Sunday, 2 May 2010

Vega Sicilia tasting and tour

Before setting off for Fine Wine 2010, I was told there would be a tasting at Vega Sicilia. Excited by the prospect, I dug up an article by Serena Sutcliffe on the icon estate from the Decanter archives that incluced Unico tasting notes going back to 1924.

My anticipation grew as I read through the notes on the plane - the '85 had 'vibrant chocolate and dates on the finish', the '73 a 'heavenly spice-drenched taste' and the '64 'sweet, melting, violetty fruit', while the '51 was 'like orange caramel' and the '24 'like old, pale Madeira'. By the time I touched down in Madrid I was salivating. Sutcliffe had painted such a vivid picture in her notes of a wine with multiple personalities; a wine never the same twice. She described Unico's unpredictable nature as being more 'Dolce e Gabanna than Ferragamo - cutting edge rather than couture'.

Owner Pablo Alvarez, whose family bought the estate in 1982 - the same year Ribera del Duero became a DO, is notoriously private and rarely opens his doors to guests. Wine Intelligence, the conference organizers, managed to bag us a tasting and tour of the cellars. Alvarez's heart must have leapt when he saw our coach career up the gravel drive and 30 thirsty guests jump out.

I sat next to the legenday Serge Hochar of Lebanon's Chateau Musar on the ride up, who told me proudly he was Decanter's first 'Man of the Year'. He then talked me through his diary for the next month, which took in trips to China, Hong Kong and Japan, with a pit stop in Lourdes. 'I'll try and walk the Great Wall if I have a spare five minutes', he quipped.

Stepping out of the coach into the afternoon sun, it quickly became apparent that they do things differently at Vega Sicilia. The vines are cordened off by barbed-wire fences and the estate patrolled by stern men in khaki green armed with truncheons. We took our places around a series of tasting tables on the decking next to an in-built waterfall. I was beside Hunter Valley Semillon pioneer Bruce Tyrrell.

Four wines were brought out: Alion 2007, Valbuena 2006, released five years after the harvest with an average vine age of 25 years, and Unico 2002 and 1995, only made in great years and usually released after ten years. Valbuena is made almost entirely from Tinto Fino, (Tempranillo), while in Unico the Tinto Fino is blended with Cabernet Sauvignon, Merlot and Malbec.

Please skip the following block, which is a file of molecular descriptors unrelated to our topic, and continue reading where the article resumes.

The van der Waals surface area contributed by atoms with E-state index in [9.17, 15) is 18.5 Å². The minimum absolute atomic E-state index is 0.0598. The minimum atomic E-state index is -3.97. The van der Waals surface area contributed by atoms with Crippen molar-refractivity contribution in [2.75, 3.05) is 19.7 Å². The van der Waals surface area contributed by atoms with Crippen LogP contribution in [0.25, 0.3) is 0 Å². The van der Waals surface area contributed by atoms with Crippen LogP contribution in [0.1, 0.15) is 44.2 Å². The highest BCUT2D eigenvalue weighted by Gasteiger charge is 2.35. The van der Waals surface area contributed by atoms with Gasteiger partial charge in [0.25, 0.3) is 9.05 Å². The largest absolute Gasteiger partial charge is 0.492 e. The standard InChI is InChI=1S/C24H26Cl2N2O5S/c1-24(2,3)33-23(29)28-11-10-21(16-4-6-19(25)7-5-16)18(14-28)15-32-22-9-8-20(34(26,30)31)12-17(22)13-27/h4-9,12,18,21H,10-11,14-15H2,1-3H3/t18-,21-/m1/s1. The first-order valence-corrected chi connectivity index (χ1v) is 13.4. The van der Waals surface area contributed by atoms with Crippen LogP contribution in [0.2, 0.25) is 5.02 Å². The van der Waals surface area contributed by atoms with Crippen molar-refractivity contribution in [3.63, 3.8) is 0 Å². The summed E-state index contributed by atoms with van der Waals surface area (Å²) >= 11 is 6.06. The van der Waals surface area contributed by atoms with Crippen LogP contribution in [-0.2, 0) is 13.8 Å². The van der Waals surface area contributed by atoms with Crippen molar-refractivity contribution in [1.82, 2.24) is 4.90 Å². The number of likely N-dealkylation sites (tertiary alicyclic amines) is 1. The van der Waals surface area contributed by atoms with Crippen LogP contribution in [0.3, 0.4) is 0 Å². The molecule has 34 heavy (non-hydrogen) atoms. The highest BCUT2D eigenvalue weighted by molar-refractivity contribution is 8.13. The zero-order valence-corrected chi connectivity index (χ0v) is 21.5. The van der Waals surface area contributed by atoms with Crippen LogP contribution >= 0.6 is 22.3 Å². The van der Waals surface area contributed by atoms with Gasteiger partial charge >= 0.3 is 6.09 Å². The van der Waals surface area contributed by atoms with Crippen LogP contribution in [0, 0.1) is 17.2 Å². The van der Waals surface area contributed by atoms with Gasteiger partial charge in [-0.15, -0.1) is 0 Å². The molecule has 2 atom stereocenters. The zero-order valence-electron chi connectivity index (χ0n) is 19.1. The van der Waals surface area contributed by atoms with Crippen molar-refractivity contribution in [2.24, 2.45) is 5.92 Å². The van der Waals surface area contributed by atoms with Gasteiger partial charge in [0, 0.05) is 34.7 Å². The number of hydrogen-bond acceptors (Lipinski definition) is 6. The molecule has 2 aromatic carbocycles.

Among our group were Olivier Krug, former Duckhorn director of winemaking Mark Beringer, Catavino's Ryan Opaz and Canadian consultant sommelier John Szabo. Aged in 100% new French oak, the Alion was the most Bordeaux-like of the four wines. Although slightly overpowered by the oak, it was elegant and opulent. Balsamic vinegar dominated the Valbuena in a pleasant way, mixing with chewy red and black fruit, violets and licquorice.

Moving onto the Unico, my heart started beating a little faster. I was about to taste what many would describe as the greatest wine made in Spain. But would it live up to its name? Our table had a bad experience with the 2002 - Bruce Tyrrell declared it corked and we all solemnly nodded in agreement. A second bottle was summoned. I found it closed on the nose and struggled with fitting descriptors. A masculine, direct wine with good length and grip, it didn't live up to my high expectations.

Fortunately the 1995 did. It had a lovely developed nose that could only be Spanish, of game, meat and hints of dried fruit. A more feminie wine, it was silky, supple and rounded with excellent body, weight and depth. Opening up further in the glass, its savoury finish was exquisite. I was happy to have been given a second bite of the apple, and for it to have delivered. After the tasting I took myself off from the group and looked out onto the vines, watching the sun slowly dip towards the horizon, turning the sky conch shell pink.

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